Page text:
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Export Connections

in Language Connect

As one of only 33 economies to grow during the recent GFC, Australia is a real success story–thanks in large part to its exporters. As a frequent attendee of export sector events, I am continually impressed by the government assistance offered to Australia’s dynamic export sector. But at times the sheer number of organizations, consultancies and programs available to Australian Exporters is overwhelming. Thankfully at the recent Import/Export On the Road Seminar Series, participants were provided with a (completed) jigsaw to show how all the government organizations slotted together—phew at last I was able to make sense of it all!

Although I have attended some fantastically informative seminars and shows, I am always a bit surprised that the issue of language is seldom addressed.  Our prime Asian markets are tantalizing to be sure, but they are populated by immense numbers of non-Anglophones. China for example, now our largest export market, is an extremely diverse society linguistically and culturally. The large number of dialects alone, is likely to cause confusion to the novice, and is best addressed by contacting an experienced language provider like Language Connect.  We are happy to advise on every step of the translation process. Often, however, Exporters will only realize their need for language services at the last minute, which can result in undue stress and very tight deadlines. Contacting a language service provider in advance can ease your path to global success.

How does a new (or seasoned Exporter) navigate the often treacherous waters of translation (the written word) or interpreting (the spoken word)? There are many routes to take. I was alarmed recently when a client said he was going to hire his neighbour’s bilingual son for Korean interpreting. Thankfully he called Language Connect instead and avoided the potential dangers of miscommunication. Those first few meetings are not the time for ambiguities, and are the perfect time to show the correct level of respect and professionalism by ensuring you have a trained Interpreter at your side.

Many Australian businesses employ the language skills of their existing staff. Although, asking a bilingual colleague to conduct a translation or interpreting project is common practice, it really is far from ideal.  The level of responsibility placed on someone without the appropriate training and expertise is a risky one, and it is always safest to source a professional.  It is easy to assume that translating is just the swapping of words and phrases from one language to another. If it was only that simple! Professional Translators and Interpreters study for years (often to post-graduate level) and may then hone their skills with research into a number of specialities including: healthcare, legal, mining, manufacturing and more. By contacting an ISO Accredited language provider like Language Connect, you can ensure multilingual requirements are handled by professionals.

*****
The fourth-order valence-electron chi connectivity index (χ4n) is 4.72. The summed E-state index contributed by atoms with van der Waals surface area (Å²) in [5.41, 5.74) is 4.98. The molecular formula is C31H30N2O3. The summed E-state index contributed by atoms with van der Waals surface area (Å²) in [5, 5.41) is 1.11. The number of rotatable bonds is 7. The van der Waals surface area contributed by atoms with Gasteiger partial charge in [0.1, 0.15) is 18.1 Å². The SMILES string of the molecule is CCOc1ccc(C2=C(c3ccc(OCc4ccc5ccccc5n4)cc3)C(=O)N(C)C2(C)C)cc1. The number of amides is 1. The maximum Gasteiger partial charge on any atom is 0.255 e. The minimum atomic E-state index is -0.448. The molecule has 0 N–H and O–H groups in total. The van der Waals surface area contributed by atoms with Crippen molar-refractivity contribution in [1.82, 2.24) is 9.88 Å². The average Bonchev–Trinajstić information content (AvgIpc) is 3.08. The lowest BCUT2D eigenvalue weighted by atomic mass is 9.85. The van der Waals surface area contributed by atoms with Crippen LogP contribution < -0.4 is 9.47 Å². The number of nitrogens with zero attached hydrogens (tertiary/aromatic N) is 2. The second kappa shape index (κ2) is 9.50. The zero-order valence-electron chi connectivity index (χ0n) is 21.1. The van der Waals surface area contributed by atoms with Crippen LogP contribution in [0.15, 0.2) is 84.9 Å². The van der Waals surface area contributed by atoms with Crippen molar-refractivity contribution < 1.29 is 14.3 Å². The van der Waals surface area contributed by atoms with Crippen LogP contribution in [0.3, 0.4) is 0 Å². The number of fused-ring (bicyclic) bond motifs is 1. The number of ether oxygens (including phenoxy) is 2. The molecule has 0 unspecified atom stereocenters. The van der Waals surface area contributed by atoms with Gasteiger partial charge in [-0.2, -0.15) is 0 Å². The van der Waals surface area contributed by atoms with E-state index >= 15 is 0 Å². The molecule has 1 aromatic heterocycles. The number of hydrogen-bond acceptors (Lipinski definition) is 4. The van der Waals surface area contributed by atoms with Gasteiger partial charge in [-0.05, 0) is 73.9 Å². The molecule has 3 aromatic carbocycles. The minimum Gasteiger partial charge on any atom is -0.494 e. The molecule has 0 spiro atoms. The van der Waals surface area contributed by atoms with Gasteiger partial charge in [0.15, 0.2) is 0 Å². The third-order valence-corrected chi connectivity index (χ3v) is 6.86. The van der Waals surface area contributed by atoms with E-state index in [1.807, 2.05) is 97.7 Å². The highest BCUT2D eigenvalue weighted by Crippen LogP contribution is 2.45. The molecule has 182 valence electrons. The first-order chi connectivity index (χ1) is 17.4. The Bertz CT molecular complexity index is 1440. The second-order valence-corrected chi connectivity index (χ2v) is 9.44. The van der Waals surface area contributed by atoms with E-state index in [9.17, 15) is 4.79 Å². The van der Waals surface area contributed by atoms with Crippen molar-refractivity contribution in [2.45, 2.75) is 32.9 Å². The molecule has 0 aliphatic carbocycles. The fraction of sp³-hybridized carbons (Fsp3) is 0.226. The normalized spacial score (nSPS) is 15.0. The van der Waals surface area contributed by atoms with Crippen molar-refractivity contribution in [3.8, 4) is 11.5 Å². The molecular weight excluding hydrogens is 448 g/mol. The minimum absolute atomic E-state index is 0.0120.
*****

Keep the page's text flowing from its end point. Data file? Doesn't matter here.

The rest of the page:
So what are the documents that you may need translated?  Well they could include export certificates, food labels, emails, websites, promotional materials, contracts and incoterms (International Commercial Terms). You may require certification for legal reasons, formatting, desktop publishing and other auxiliary services. All things to consider, before you embark on your international venture.

The good news is that you’re not alone. Australian Exporters have the following organizations to assist:

www.diird.vic.gov.au Department of Innovation, Industry & Regional Development: www.dfat.gov.au Department of Foreign Affairs and Trade; www.aiex.com.au  Australian Institute of Export;  http://aiex.com.au/programs/flex/flex  FLex Future Leaders in Export; http://export.business.vic.gov.au/ Business Victoria Export Connections; www.business.nsw.gov.au/business/exporterassistance/  NSW Department of State and Regional Development; www.importexportshow.com.au Import Export Show: www.tradeaustralia.com.au Trade Australia; www.chinablueprint.com.au China Blueprint; www.thinkglobal.com.au  Think Global; http://www.dsbn.com.au/articles/exporting/art_exp_AssistanceforNSWExporters.asp  The NSW Exporters Network; www.australianexporters.net Australian Exporter;  www.efic.gov.au Export Finance & Insurance Corp; www.smallbusiness.wa.gov.au/exporting-getting-started  Small Business Exporters Network; www.austrade.gov.au  Austrade; www.efic.gov.au Export Finance & Finance & Insurance Corp & www.languageconnect.com.au Language Connect


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